As this dance music world continues to evolve, it is safe to say that DJ Dan will continue to be one of its strongest voices and most powerful influencers.
Bay-Area bred DJ Mes (Jason Sutton) rarely slows his groove. Since the 2004 inception of his Oakland-based label, Guesthouse Music, Mes has produced a prolific catalogue of bass-heavy tracks that have scorched dance floors amid the ebb and flow of electronic music. As a DJ, his sets have inspired; as a producer, his montage of disco-dredged beats meld bump with rhythm and bass to create hot buzz in front of and beyond the speakers. In 2011, Traxsource honored Mes with the top spot on a list of 100 best house tracks of 2011 following the release of the bumpy Chicago-sound behind “Fools Gold” (Cajual Recordings).
Mes’ career dates back to the mid-1990s, when the future producer took early influence from the likes DJ Dan (Funky Techno Tribe) and Tony Hewitt (Tango Recordings). Some two decades later, it would be DJ Dan who would join the talent ranks of Guesthouse Music, Mes’ genre-defying imprint that earned him notoriety beyond numerous festival appearances, club residencies, and as co-founder of Daddy’s Records (1996). Unlike previous endeavors, Guesthouse bloomed as a personal and creative project inspired by the underground house community that embraced the sound in the U.S. and overseas. While Mes continued releasing tracks on acclaimed labels such as Black Cherry, Magnetic, and Flapjack, it was his own Guesthouse Music that set the pace, releasing 150 EPs—including 40 vinyl releases—since its inception.
Mes’ ear for talent led to the unveiling of some of the most successful names in underground house, including breakout artists of 2011, J Paul Getto, who scaled the charts of Traxsource with “Need More Music” and “3000” Boundary-bending producers, such as Gramphonedzie, and classic acts, such as Cosy Creatures and The Sound Republic, exploded onto the scene under Mes’ own A&R moxie. Even while he introduced new DJs and producers to audiences, he continued creating his own body of boompty sounds.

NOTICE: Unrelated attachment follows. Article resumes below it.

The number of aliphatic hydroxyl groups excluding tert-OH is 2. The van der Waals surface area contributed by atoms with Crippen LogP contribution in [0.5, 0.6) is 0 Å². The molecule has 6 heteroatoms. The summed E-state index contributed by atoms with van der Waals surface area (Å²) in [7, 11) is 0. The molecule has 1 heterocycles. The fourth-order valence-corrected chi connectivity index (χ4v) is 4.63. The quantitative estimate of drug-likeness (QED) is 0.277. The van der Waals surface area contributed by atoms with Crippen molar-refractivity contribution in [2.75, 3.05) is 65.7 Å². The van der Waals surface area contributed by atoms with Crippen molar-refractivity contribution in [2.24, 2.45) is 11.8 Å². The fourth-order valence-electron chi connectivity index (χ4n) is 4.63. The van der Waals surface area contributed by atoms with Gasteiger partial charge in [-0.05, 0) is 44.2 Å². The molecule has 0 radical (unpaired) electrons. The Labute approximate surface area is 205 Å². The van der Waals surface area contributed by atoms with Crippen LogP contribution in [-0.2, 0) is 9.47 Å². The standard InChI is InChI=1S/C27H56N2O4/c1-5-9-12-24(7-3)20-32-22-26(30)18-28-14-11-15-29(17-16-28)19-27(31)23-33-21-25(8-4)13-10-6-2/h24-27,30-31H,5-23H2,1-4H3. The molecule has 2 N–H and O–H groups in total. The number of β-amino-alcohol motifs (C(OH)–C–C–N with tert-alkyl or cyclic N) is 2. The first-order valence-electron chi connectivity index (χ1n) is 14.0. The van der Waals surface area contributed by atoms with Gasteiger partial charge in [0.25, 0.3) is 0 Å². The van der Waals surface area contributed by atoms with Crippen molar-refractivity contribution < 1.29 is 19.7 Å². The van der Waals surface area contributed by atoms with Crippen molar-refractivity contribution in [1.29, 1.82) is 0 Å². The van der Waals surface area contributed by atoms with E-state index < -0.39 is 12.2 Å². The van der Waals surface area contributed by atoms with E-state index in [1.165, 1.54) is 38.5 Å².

While Mes looks ahead for talent, he creatively nods to sounds that inspired him to slide behind the decks more than 16 years ago. In 2011, Mes followed up his seminal “Fools Gold” release (Cajual Recordings) with a second EP, “Town Business.” “Love Affair,” a rework of First Choice’s classic “Love Thang,” climbed the underground charts alongside a remix of Two Ton’s of Fun classic, “I Got the Feeling.” Even while maintaining a regular touring schedule throughout the U.S. and Europe, Mes continues partnering with the some of the scene’s most lauded producers, such as DJ Sneak and his own greatest influence, DJ Dan.
In December 2011, Mes and Guesthouse created another piece of house music history by releasing their 100th track, “3000” (J Paul Getto). For Mes, it marks the beginning of another phase of underground house evolution.
Adds Mes: “I’m always working to sign new or undiscovered music and talent to the label, and maybe even throw a curve ball to startle people with a new, unexpected style or sound. It’s what it’s all about.”